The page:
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California Enacts Anti-Bot and IoT Laws

On September 28, 2018, the Governor of California signed S.B. 1001 into law.  In the absence of a clear and conspicuous disclosure, the legislation makes it unlawful "for any person to use a bot to communicate or interact with another person in California online, with the intent to mislead the other person about its artificial identity for the purpose of knowingly deceiving the person about the content of the communication in order to incentivize a purchase or sale of goods or services in a commercial transaction or to influence a vote in an election."

A "bot" is statutorily defined as "an automated online account where all or substantially all of the actions or posts of that account are not the result of a person."  An "online platform" is defined as "any public-facing Internet Web site, Web application, or digital application, including a social network or publication, that has 10,000,000 or more unique monthly United States visitors or users for a majority of months during the preceding 12 months."  A duty is not imposed on service providers of online platforms, including, but not limited to, Web hosting and Internet service providers.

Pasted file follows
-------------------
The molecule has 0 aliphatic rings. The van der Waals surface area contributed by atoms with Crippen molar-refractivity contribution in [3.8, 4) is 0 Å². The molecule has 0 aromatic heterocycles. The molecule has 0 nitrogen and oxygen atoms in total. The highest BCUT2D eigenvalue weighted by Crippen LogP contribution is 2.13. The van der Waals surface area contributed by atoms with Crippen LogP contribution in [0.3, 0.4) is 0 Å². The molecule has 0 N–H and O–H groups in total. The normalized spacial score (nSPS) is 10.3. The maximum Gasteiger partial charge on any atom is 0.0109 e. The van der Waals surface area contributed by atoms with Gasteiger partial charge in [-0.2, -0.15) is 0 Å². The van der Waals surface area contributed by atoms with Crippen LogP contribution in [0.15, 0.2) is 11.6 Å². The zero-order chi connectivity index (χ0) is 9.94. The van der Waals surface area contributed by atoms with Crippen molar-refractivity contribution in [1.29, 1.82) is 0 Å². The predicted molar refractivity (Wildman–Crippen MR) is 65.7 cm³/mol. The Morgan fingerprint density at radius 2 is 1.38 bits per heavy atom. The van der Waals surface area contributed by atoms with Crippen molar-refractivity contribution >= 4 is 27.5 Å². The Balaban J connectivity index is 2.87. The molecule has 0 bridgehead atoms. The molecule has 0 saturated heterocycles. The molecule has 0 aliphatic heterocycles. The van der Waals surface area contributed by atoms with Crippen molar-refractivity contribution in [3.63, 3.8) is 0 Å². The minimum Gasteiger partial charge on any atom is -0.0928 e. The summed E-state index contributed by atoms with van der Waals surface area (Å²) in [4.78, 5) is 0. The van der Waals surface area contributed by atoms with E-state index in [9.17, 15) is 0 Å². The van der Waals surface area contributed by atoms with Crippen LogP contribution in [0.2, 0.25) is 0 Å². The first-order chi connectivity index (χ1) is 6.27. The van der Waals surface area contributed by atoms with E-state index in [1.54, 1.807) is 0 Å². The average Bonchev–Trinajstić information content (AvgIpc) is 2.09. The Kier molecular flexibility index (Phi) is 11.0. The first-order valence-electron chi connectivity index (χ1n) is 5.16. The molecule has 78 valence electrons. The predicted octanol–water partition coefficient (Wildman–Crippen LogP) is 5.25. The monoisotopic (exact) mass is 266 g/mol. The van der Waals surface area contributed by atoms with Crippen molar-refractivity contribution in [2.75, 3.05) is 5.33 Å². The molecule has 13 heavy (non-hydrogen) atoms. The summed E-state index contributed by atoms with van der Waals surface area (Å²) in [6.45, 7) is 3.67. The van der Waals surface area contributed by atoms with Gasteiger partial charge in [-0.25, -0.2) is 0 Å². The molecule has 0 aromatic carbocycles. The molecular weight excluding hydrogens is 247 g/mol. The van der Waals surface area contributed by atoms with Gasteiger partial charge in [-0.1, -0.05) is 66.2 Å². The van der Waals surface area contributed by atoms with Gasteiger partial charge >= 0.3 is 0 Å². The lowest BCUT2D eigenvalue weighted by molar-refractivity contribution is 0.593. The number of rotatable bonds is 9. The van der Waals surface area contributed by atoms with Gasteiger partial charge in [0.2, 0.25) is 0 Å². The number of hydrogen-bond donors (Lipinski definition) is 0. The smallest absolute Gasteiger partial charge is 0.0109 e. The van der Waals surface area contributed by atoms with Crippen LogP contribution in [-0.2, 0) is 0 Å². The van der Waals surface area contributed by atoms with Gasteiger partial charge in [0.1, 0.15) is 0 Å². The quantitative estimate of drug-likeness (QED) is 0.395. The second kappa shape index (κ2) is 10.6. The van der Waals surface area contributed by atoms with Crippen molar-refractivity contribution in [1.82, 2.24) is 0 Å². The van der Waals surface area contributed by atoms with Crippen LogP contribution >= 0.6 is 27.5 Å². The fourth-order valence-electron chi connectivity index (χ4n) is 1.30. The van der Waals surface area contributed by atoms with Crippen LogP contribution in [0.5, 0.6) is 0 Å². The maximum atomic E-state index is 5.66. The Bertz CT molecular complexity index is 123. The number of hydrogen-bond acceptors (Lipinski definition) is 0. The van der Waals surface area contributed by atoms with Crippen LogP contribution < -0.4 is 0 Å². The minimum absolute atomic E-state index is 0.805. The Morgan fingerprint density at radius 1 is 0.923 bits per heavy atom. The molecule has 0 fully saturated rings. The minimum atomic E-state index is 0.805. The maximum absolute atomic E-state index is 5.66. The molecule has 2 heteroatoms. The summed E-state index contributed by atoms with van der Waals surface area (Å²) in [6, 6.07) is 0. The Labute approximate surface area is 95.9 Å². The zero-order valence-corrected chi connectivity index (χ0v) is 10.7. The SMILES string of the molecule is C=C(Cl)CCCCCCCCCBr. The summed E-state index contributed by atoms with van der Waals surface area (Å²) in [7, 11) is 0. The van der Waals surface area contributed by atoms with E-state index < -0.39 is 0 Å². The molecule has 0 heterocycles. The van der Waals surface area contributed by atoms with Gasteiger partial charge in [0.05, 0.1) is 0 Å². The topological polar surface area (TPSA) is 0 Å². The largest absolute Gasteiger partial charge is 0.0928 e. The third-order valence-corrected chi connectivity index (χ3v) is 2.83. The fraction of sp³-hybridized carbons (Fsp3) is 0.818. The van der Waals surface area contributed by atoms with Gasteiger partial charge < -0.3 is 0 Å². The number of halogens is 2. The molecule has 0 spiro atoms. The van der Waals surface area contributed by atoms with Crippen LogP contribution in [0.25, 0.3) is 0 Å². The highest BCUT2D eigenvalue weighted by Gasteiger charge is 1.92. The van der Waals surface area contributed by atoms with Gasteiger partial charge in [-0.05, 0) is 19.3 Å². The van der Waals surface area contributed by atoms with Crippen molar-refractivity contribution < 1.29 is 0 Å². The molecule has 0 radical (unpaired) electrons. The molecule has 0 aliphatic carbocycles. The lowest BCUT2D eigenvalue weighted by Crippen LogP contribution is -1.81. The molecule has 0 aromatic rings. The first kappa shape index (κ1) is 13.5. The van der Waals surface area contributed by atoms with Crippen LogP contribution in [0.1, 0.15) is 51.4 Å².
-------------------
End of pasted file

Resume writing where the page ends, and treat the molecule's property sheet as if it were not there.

The law takes effect until July 1, 2019.  It will be enforced by the California attorney general and perhaps private plaintiffs via the state’s unfair competition law.

Also on September 28, Governor Brown approved California Senate Bill 327, making California the first state in the nation to regulate the security of the Internet of Things devices.  The law primarily focuses upon security features of IoT devices.  It requires the manufacturer to ensure that “reasonable” and appropriate security features are utilized, including remediating existing vulnerabilities.

The law applies to manufacturers of connected devices sold or offered for sale in California, or entities that contract with others to manufacture products on their behalf.  Exemptions include, without limitation, third-party software or applications that consumers may add to connected devices, and businesses already regulated by the Health Insurance Portability and Accountability Act of 1996.  

The IoT law takes effect on January 1, 2020.  It with be enforced California attorney general and district attorneys.  

© 2020 Hinch Newman LLP


About this Author

Richard Newman, FTC Defense Lawyer, Internet Marketing, Hinch Newman Law Firm

Richard B. Newman is one of the premier FTC advertising compliance and regulatory defense attorneys in the United States.  He regularly provides advertising counsel and represents clients in high-profile investigations (CIDs) and enforcement proceedings initiated by the Federal Trade Commission, state attorneys general, departments of consumer affairs, and other federal and state agencies with jurisdiction over advertising and marketing practices.  Richard also handles  transactional matters relating to the dissemination of national advertising campaigns, including the...